Mortgages in Europe - Statistics & Facts

A mortgage loan ranks among one of the oldest bank products. Nowadays it represents a rapidly developing branch of bank lending operations. It is usually characterized by either capital project financing (like for an individual purchasing a house) or the issue and sale of mortgage bonds by institutional investors in capital markets. In 2008, problems with mortgages contributed to the financial crisis. Since then, mortgage markets in Europe remained fragmented. This can already be seen in the different mortgage interest rates across the continent. For example, the mortgage interest rate in Italy reached a value of 2.33 percent in 2016, whilst Hungary had a considerably higher interest rate of 4.89 percent. In short, each European country has its own dynamics when it comes to mortgage finance.

The size and importance of mortgage lending in European countries varies significantly as there are many differences when it comes to taxation, rules for consumer protection and different ways of providing mortgage loans. Countries such as Ireland, Portugal and Spain have tried to deregulate their total outstanding residential lending, whilst the volume of mortgage activities increased significantly in countries such as Belgium, France and Sweden. In the first quarter of 2016, the total outstanding residential mortgage lending in Germany, for example, amounted to approximately 1.284 billion euros. Only the United Kingdom reached a higher value than Germany. The mortgage market in Denmark, however, stagnated somewhat.

Most countries in Europe show increasing housing prices, which means an active market based on improving economic conditions throughout the EU coupled to tight supply and high demand. For example, between the start of 2014 and the end of 2015, Romania and Portugal were among the countries which experienced an increase in housing prices, while the prices in Slovania and Italy decreased. This development is enhanced further by the monetary policy of the European Central Bank (ECB), as its policy of artificially low interest rates leads to cheap credit. Consequently, as interest rates decreased, mortgages with an initial rate fixation became more and more popular, for example in the Netherlands.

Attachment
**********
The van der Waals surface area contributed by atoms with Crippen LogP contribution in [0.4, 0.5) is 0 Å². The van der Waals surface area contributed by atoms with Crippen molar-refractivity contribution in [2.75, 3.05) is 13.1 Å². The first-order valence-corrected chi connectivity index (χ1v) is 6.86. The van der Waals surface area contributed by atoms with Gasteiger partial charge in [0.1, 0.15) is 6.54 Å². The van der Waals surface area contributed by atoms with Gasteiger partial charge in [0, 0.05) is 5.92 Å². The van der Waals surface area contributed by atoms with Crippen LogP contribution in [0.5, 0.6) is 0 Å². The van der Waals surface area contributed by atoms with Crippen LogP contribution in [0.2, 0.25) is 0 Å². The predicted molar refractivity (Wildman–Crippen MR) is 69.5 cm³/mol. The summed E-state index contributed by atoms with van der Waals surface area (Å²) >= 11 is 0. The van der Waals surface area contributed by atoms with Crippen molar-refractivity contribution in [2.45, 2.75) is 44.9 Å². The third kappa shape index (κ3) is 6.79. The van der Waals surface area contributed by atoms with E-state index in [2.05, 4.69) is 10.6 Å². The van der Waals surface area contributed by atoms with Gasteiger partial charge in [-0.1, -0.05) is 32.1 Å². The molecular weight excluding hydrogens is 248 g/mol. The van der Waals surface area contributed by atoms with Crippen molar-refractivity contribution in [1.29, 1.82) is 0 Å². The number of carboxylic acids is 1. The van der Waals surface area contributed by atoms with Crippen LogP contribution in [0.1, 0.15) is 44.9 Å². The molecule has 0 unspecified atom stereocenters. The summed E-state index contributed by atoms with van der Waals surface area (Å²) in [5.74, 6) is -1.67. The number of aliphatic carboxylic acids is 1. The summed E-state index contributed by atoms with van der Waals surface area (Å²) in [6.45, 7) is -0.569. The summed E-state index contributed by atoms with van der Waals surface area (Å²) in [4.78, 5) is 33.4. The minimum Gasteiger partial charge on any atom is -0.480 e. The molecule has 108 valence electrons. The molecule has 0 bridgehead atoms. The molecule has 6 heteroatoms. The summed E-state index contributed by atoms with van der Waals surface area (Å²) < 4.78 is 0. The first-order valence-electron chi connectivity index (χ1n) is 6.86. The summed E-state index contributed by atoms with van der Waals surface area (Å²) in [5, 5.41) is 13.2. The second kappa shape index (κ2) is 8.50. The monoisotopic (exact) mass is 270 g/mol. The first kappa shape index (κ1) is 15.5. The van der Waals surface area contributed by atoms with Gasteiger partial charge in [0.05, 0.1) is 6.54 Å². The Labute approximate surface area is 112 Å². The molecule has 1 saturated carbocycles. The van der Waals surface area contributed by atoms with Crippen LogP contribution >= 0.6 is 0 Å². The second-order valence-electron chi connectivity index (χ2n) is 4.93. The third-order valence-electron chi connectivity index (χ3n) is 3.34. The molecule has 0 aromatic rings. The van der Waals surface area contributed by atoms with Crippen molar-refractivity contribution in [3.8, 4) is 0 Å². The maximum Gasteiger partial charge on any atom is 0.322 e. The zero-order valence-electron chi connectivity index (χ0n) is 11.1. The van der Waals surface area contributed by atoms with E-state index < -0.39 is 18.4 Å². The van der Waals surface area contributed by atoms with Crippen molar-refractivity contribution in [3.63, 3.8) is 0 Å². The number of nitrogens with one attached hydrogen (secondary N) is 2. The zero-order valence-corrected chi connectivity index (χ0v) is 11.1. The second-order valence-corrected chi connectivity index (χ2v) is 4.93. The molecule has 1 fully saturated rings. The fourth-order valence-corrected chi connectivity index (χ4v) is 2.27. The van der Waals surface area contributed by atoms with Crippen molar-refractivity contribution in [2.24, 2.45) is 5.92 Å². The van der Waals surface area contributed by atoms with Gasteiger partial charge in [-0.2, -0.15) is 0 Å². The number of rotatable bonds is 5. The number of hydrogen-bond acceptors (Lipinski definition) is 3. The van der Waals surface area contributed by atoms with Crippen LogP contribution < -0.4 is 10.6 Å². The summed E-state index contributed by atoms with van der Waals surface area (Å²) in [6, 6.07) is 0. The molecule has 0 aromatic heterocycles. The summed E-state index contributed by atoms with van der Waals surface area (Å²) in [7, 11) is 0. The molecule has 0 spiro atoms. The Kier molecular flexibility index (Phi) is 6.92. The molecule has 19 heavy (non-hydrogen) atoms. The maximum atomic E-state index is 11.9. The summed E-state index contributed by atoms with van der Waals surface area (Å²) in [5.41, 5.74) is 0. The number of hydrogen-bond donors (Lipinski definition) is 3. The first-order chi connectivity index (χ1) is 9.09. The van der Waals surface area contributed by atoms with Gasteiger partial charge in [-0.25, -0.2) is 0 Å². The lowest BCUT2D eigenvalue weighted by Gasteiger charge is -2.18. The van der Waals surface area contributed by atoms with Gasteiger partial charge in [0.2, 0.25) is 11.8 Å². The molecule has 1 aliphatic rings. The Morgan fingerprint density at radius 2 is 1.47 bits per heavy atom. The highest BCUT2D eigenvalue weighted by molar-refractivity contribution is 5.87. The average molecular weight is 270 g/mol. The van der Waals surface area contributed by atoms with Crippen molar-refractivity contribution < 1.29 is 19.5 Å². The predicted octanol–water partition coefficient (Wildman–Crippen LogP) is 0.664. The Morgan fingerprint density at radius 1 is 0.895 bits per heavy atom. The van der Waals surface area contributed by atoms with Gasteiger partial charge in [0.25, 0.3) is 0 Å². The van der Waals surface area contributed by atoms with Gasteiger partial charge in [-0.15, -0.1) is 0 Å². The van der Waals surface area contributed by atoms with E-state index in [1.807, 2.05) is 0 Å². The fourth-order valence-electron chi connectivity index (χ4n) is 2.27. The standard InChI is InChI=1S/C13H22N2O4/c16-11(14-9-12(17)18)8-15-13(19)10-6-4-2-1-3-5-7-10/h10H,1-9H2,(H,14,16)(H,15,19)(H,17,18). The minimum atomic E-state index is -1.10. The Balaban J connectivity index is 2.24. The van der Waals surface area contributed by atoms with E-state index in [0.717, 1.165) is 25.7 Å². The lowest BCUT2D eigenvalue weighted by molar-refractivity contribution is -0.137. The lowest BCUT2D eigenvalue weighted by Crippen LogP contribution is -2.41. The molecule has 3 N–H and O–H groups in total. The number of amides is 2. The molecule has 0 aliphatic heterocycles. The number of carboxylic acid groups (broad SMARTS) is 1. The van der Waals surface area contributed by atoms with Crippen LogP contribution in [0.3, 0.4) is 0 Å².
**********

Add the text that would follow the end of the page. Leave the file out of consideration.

A recent development is the use of crowdfunding to raise money. This involves investments in or lending of relatively small amounts of money by a large group of investors to private individuals or companies, and usually happens through an online platform. The market size of alternative financing methods in Europe reached a size of approximately 5.4 billion euros as of 2015. Crowdfunding a property through a peer-to-peer website is, as of yet, possible and could well play a decisive role in the European mortgage markets. Indeed, survey data in 2017 showed that approximately 53 percent of respondents, industry experts, expected a moderate increase in debt funding for real estate investments coming from alternative lending platforms at that time.

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